Now the case is one of much detail. I have attended to all the considerations urged upon me, but in this judgment I only profess to give the main ones. The company relies upon its incorporation, upon its head office being at Kimberley, upon general meetings of shareholders being always held at Kimberley, upon some of the directors meeting weekly in quasi-board meetings at Kimberley, upon the by-laws Nos. 2 and 5 requiring matters of grave importance to be submitted to meetings of directors to be held at Kimberley and in London, and upon the fact that the main industry of the company (which is the mining of diamonds) is entirely carried on in the Cape Colony.
The Crown relies on the facts that four at least of the directors must reside in England, that weekly quasi-board meetings have been held in London, that far the larger proportion of the directors have attended the London quasi-board meetings, so much larger a proportion that, whenever it has been necessary to add up the votes of the directors, the scale has never been turned by the Kimberley vote, that four committees sit and act in London, of which the finance committee and the diamond committee deal with the most important operations of the company, and, lastly, that a large portion of the companys profit is earned by the judicious mode in which they regulate the sale of their diamonds and control the diamond market throughout the world by contracts made and carried into effect in the United Kingdom.
Upon a review of these various considerations I should come to the conclusion, if it was necessary to find that the company had one residence, and one residence only, that its residence was within the United Kingdom, where its business of control is carried on, even though its principal physical labours are [*632] abroad, as was the case in San Paulo (Brazilian) Ry. Co. v. Carter. (1)
But I do not think it necessary to determine that the only residence of the company is in the United Kingdom. As was pointed out in Goerz & Co. v. Bell (2), a person and a company may have for the purposes of taxation two residences. So a company may have two residences for the purpose of answering to justice: see Compagnie Générale Transatlantique v. Law; La Bourgogne. (3) I am satisfied that this company has existence and residence within the United Kingdom. It is from London that the policy and the important operations of the company are directed. It is in London that the governing work of the company is done, and where the principal officers of the company meet in greatest numbers and consult and determine its business.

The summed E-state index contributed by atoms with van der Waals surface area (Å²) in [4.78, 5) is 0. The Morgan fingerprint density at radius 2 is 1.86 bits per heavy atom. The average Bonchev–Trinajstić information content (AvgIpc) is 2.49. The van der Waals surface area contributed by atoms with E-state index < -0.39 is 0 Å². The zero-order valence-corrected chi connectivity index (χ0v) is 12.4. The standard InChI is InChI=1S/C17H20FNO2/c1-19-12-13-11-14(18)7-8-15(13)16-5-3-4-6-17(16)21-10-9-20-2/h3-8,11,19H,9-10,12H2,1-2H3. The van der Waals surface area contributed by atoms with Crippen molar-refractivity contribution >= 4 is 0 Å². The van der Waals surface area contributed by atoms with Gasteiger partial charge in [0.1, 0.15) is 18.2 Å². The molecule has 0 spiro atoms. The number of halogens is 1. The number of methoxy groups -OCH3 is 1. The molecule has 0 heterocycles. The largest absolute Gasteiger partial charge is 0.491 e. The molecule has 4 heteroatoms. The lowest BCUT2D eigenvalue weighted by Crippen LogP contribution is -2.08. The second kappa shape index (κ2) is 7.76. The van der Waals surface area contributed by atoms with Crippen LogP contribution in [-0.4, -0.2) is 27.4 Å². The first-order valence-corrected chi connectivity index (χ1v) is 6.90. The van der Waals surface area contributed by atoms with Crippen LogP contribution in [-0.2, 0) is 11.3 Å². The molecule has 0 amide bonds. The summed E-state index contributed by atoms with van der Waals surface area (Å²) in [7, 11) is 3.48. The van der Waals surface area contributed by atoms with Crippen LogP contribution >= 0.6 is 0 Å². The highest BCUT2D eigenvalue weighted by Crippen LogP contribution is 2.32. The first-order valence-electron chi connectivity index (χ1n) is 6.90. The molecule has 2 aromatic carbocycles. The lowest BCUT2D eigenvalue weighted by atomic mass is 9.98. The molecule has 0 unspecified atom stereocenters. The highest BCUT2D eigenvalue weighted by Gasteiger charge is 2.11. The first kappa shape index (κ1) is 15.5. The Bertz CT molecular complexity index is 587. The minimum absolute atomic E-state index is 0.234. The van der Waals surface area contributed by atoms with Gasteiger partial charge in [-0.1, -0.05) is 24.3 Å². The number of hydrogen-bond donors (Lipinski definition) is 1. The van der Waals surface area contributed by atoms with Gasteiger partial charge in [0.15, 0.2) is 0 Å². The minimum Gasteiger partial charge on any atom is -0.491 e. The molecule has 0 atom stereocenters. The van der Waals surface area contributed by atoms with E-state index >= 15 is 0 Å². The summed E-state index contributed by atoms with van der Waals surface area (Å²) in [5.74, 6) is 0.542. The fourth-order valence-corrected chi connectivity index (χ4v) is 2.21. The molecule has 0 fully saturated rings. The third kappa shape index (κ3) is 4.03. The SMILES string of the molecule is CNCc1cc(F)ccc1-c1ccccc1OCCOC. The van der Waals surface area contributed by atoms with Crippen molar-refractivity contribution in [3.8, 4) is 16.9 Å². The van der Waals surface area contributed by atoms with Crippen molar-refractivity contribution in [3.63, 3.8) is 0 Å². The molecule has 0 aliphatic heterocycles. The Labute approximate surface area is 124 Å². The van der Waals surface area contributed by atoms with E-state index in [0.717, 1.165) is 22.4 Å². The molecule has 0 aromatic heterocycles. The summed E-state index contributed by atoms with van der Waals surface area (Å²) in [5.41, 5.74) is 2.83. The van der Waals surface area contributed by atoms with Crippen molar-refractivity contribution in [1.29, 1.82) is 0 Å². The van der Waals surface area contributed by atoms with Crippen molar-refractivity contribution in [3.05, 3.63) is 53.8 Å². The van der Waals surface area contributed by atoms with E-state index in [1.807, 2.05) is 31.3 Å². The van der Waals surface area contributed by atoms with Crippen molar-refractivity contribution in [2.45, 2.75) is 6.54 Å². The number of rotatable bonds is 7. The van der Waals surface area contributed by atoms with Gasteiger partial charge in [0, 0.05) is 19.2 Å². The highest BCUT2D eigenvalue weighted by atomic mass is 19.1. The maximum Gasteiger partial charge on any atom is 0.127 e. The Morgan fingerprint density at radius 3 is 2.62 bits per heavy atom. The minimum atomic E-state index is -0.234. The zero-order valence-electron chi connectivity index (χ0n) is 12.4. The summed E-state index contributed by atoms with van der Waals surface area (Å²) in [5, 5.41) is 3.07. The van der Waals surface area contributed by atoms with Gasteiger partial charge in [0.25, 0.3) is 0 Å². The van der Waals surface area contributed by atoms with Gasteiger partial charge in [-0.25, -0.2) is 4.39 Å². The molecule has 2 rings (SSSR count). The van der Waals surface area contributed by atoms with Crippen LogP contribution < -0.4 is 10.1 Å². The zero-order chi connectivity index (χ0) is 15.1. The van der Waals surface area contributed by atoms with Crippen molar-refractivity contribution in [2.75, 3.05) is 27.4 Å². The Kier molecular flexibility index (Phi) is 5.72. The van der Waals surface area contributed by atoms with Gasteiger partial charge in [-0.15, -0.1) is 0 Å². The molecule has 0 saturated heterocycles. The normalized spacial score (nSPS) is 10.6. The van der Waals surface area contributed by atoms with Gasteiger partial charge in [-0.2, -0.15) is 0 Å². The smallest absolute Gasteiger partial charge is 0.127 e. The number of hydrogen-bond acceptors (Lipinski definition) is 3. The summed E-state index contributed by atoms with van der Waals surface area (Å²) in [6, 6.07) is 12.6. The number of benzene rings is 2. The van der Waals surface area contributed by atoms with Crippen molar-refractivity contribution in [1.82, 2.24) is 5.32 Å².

I have one further observation. It is clear that, even if this company be not resident within the United Kingdom, it exercises a trade within the United Kingdom in respect of the profits of which it would be liable to assessment; to a certain extent namely, in respect of profits derived under the agreement of December 2, 1901, this was admitted by counsel for the company, but this admission by no means reaches to the extent of the companys liability. At one time I thought that this of itself was conclusive against the appellant company upon the principles stated towards the close of the judgment in Goerz & Co. v. Bell. (4) The company has to pay on the profits of its trade within the United Kingdom; if it is nonresident, it is assessed and pays by its agent in this country, but it has no such agent. It is its own agent, and must itself be assessed and pay. This argument, as I have said, I at one time thought conclusive. But I am not sure upon reflection that it is conclusive as to the whole assessment, because the assessment is upon profits earned, not only in the United Kingdom, but elsewhere. To support the full assessment the company must be determined to be resident within the United Kingdom, and I so determine. I have considered the case of
(1)  A. C. 31.
(2)  2 K. B. 136, at p. 146.
(3)  A. C. 431.
(4)  2 K. B. 136, at p. 151. [*633]
the Attorney-General v. Alexander. (1) I do not think that my decision conflicts with it. Throughout the case I have been assisted by the judgment in Goerz & Co. v. Bell (2); but I admit that the facts were stronger in that case than in the one before me, and that my judgment may be considered as going somewhat further.